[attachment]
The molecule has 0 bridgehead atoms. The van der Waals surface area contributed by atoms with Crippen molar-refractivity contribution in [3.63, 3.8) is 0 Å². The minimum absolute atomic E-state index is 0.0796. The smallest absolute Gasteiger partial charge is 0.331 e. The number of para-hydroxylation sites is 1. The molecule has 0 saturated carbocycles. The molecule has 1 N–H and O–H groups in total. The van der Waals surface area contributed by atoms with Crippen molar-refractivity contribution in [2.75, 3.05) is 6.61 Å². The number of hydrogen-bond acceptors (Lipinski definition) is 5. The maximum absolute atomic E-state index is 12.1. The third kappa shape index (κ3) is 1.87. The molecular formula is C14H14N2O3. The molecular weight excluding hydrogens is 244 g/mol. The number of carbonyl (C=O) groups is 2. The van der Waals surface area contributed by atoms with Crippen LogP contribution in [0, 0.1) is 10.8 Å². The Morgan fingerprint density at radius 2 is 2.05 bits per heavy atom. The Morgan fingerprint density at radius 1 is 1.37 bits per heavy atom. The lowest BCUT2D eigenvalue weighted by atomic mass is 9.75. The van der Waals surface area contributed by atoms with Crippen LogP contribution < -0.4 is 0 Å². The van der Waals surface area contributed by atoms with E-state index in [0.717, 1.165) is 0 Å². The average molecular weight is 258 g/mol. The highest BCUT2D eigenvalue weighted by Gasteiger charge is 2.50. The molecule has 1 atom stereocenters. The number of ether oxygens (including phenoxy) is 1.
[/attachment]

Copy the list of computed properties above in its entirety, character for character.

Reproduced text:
The molecule has 0 bridgehead atoms. The van der Waals surface area contributed by atoms with Crippen molar-refractivity contribution in [3.63, 3.8) is 0 Å². The minimum absolute atomic E-state index is 0.0796. The smallest absolute Gasteiger partial charge is 0.331 e. The number of para-hydroxylation sites is 1. The molecule has 0 saturated carbocycles. The molecule has 1 N–H and O–H groups in total. The van der Waals surface area contributed by atoms with Crippen molar-refractivity contribution in [2.75, 3.05) is 6.61 Å². The number of hydrogen-bond acceptors (Lipinski definition) is 5. The maximum absolute atomic E-state index is 12.1. The third kappa shape index (κ3) is 1.87. The molecular formula is C14H14N2O3. The molecular weight excluding hydrogens is 244 g/mol. The number of carbonyl (C=O) groups is 2. The van der Waals surface area contributed by atoms with Crippen LogP contribution in [0, 0.1) is 10.8 Å². The Morgan fingerprint density at radius 2 is 2.05 bits per heavy atom. The Morgan fingerprint density at radius 1 is 1.37 bits per heavy atom. The lowest BCUT2D eigenvalue weighted by atomic mass is 9.75. The van der Waals surface area contributed by atoms with Crippen LogP contribution < -0.4 is 0 Å². The van der Waals surface area contributed by atoms with E-state index in [0.717, 1.165) is 0 Å². The average molecular weight is 258 g/mol. The highest BCUT2D eigenvalue weighted by Gasteiger charge is 2.50. The molecule has 1 atom stereocenters. The number of ether oxygens (including phenoxy) is 1.